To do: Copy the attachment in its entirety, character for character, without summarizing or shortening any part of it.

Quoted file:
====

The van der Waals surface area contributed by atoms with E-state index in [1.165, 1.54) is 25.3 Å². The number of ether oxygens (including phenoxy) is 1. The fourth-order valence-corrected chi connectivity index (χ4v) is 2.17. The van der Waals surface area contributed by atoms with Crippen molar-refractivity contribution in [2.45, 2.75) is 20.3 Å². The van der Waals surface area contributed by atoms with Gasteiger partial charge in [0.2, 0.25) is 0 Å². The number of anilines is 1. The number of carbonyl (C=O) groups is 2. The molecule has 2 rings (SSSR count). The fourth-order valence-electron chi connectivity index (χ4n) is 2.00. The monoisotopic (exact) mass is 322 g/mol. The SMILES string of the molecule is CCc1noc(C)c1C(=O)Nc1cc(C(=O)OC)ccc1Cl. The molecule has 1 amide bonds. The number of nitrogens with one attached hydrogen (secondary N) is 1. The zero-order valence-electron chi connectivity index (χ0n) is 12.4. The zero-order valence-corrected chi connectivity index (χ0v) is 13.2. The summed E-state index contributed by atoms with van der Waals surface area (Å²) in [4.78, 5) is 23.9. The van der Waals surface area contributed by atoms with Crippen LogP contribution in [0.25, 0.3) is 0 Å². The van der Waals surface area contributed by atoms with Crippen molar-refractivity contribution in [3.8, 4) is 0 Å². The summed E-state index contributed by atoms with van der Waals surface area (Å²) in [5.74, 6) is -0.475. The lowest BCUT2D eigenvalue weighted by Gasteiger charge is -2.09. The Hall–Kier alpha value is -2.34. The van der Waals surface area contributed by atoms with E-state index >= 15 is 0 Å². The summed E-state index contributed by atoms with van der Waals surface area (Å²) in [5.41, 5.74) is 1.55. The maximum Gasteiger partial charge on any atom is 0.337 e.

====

The van der Waals surface area contributed by atoms with E-state index in [1.165, 1.54) is 25.3 Å². The number of ether oxygens (including phenoxy) is 1. The fourth-order valence-corrected chi connectivity index (χ4v) is 2.17. The van der Waals surface area contributed by atoms with Crippen molar-refractivity contribution in [2.45, 2.75) is 20.3 Å². The van der Waals surface area contributed by atoms with Gasteiger partial charge in [0.2, 0.25) is 0 Å². The number of anilines is 1. The number of carbonyl (C=O) groups is 2. The molecule has 2 rings (SSSR count). The fourth-order valence-electron chi connectivity index (χ4n) is 2.00. The monoisotopic (exact) mass is 322 g/mol. The SMILES string of the molecule is CCc1noc(C)c1C(=O)Nc1cc(C(=O)OC)ccc1Cl. The molecule has 1 amide bonds. The number of nitrogens with one attached hydrogen (secondary N) is 1. The zero-order valence-electron chi connectivity index (χ0n) is 12.4. The zero-order valence-corrected chi connectivity index (χ0v) is 13.2. The summed E-state index contributed by atoms with van der Waals surface area (Å²) in [4.78, 5) is 23.9. The van der Waals surface area contributed by atoms with Crippen LogP contribution in [0.25, 0.3) is 0 Å². The van der Waals surface area contributed by atoms with Crippen molar-refractivity contribution in [3.8, 4) is 0 Å². The summed E-state index contributed by atoms with van der Waals surface area (Å²) in [5.74, 6) is -0.475. The lowest BCUT2D eigenvalue weighted by Gasteiger charge is -2.09. The Hall–Kier alpha value is -2.34. The van der Waals surface area contributed by atoms with E-state index >= 15 is 0 Å². The summed E-state index contributed by atoms with van der Waals surface area (Å²) in [5.41, 5.74) is 1.55. The maximum Gasteiger partial charge on any atom is 0.337 e.